Cross Polo

Cross Polo will never be a volume seller, but the chunky little car turns heads.

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Volkswagen has given us a niche car that, in many ways, is a modern take on the ill-fated Rover 25 'Streetwise'. Like Streetwise back in 2003, Cross Polo is built on a mainstream supermini platform and is then given the urban bad boy look by the stylists. Our test car certainly looks like a pimped Volkswagen Polo, with a paint job that any drifter would be proud of. Vivid 'magma' orange is one of two unique colours available (a dull beige being the other) with 17-inch alloys completing the modified look - the tasty wheels really fill out the car's arches.

The exterior of the five-door, front-wheel drive car gets 15 millimetres of extra ground clearance to make it look more SUV-like, plus there are roof rails that can take a modest weight. The front and rear ends get beefed up with extra trim over the standard Polo, while the car's profile gets the pseudo-protective panel treatment.

Inside the fabric used in our test car reflects the exterior's paint and is vivid and fresh. Sadly, the dash layout lacks the same youthfulness but, as you'd expect, the instruments and trim are first rate, if a little on the dull side when compared to the exterior. The boot is small, but the rear seats split and fold to make more cargo space.

Polo starts at €14,455, which is a bit of a bargain for a VW, while the tax band 'B' Cross Polo is nearly €3,000 dearer at €17,380 (ex works). Our test car came fitted with a few extras like the ride comfort pack (cruise control, flat tyre indicator and rear parking sensors plus tinted rear glass and an iPod interface) that bumped the price up to €18,592. ESP is standard as is ABS, of course, and air-con.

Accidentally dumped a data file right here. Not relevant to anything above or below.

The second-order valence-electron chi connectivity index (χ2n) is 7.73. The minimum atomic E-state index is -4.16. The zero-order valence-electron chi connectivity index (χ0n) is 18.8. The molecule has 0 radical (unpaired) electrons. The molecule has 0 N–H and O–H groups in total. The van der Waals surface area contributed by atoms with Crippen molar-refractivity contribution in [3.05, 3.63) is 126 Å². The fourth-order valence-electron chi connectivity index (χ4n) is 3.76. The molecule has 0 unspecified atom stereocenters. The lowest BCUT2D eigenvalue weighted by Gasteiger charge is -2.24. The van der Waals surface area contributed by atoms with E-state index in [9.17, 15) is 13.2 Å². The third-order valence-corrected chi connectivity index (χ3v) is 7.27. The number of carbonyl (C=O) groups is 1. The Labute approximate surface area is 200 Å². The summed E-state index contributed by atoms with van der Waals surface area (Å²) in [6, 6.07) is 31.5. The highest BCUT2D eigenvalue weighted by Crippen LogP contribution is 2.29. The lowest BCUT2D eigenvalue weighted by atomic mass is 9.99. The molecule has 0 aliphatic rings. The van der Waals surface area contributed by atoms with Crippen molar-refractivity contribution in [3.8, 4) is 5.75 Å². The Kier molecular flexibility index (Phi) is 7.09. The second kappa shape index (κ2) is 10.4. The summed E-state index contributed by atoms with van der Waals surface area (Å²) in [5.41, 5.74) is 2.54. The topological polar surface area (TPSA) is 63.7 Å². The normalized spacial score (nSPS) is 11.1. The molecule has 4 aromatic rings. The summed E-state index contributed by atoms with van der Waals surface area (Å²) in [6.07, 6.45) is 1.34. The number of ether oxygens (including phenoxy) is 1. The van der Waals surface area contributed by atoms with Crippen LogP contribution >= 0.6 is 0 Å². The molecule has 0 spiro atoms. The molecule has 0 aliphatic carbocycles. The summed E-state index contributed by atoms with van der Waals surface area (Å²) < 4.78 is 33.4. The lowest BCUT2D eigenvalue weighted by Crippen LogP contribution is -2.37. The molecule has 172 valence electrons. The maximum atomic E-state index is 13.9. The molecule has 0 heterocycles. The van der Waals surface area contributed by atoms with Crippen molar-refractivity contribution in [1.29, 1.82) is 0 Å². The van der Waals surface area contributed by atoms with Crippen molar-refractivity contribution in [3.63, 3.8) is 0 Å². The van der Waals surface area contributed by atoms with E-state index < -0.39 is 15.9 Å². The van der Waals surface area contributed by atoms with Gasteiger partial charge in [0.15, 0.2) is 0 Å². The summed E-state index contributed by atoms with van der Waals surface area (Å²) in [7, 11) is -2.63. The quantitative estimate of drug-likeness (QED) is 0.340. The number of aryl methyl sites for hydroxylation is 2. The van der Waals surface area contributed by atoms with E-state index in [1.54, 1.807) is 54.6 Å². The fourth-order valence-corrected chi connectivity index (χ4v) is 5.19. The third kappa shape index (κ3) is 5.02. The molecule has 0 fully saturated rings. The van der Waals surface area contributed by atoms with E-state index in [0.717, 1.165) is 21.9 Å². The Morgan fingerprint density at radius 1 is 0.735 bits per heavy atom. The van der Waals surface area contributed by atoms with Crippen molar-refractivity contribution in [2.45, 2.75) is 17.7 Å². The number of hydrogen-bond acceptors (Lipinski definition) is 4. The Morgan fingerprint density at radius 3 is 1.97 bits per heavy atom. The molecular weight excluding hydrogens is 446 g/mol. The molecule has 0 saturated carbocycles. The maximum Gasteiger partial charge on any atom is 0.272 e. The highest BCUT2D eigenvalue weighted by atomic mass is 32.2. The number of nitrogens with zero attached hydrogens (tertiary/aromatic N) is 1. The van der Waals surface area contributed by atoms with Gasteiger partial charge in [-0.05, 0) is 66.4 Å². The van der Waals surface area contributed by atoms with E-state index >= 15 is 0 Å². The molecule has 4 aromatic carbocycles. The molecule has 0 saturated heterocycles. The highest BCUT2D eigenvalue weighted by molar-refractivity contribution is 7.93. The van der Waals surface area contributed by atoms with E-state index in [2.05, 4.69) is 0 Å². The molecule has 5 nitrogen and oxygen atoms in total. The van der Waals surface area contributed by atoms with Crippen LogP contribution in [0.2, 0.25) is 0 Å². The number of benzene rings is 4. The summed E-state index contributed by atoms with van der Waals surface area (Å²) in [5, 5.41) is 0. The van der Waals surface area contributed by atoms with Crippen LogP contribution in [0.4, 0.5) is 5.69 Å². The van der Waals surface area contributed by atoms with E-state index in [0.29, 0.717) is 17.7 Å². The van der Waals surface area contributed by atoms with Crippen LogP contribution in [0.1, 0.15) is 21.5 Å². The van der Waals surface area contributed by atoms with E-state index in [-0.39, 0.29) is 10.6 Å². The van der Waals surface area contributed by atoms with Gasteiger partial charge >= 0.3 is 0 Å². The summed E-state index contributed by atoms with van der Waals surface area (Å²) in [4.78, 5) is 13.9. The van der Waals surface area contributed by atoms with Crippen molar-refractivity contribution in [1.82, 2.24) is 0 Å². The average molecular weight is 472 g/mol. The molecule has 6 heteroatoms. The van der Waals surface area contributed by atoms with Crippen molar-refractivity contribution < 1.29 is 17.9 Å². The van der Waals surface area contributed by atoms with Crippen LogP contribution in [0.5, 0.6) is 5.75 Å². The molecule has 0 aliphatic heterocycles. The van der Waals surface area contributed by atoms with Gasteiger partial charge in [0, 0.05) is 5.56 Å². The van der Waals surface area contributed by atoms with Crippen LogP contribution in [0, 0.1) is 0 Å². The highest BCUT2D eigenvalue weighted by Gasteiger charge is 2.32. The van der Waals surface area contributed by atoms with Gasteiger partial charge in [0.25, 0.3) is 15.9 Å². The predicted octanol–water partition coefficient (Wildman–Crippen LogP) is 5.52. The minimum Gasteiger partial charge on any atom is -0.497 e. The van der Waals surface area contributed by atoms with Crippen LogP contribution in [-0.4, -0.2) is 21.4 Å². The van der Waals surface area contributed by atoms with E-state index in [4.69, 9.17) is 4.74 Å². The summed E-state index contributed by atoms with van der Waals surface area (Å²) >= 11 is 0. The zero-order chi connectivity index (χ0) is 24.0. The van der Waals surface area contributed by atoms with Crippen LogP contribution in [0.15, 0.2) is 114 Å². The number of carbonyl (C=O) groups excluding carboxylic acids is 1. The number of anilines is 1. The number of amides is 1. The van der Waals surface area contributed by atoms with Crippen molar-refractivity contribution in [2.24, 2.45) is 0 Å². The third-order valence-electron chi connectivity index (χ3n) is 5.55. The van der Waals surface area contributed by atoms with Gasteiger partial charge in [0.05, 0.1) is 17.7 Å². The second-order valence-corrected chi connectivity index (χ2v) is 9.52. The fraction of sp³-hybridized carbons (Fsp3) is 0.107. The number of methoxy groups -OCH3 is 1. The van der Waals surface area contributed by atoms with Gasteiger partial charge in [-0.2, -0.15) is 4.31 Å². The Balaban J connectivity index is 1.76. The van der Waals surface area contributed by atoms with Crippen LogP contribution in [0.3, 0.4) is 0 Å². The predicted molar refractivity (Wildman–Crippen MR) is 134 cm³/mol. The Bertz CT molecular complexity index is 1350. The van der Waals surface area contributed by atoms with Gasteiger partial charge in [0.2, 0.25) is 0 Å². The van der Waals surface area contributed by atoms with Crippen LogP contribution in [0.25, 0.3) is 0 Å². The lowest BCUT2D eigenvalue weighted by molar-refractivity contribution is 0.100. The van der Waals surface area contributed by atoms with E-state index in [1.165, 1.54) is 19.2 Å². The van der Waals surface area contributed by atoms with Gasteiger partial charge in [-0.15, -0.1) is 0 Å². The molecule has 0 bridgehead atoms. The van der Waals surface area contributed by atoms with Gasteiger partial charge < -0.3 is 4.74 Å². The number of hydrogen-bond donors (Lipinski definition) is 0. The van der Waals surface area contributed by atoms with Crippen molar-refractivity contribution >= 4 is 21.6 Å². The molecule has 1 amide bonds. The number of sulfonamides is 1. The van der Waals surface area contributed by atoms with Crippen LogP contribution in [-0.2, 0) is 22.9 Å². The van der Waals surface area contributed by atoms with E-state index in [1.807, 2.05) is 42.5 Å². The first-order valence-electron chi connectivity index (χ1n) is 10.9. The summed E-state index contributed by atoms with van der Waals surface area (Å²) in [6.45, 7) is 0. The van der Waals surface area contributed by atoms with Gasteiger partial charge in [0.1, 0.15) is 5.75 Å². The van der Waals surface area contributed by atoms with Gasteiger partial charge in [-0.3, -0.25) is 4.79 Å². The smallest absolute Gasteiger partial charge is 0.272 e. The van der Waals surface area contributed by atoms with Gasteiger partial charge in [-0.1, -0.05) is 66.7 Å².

Our test car is powered by a 1.2-litre, three-cylinder engine that needs to be revved to make any sort of lively progress. There are just two engines available in the Cross Polo, namely a 75bhp, band 'A' diesel (€19,585 OTR) or the petrol version on test with 70bhp. Both have a five-speed manual gearbox; despite the look there is no four-wheel drive version.

On the road the taller Polo does not live up to its good looks. It rolls in the corners and the large alloys cannot hide the lack of sophistication in the suspension set-up, particularly over speed bumps. You need to rev the three-cylinder engine hard to make decent progress. Even when moving off you have to keep the revs high to avoid stalling. Both front seats adjust for height and overall visibility is very good in this slightly taller Polo.

Cross Polo very much looks the part of a tough urban machine but is dynamically compromised by its styling. The standard Polo is the better car, but Cross Polo makes more of a statement on the street.

Michael Sheridan


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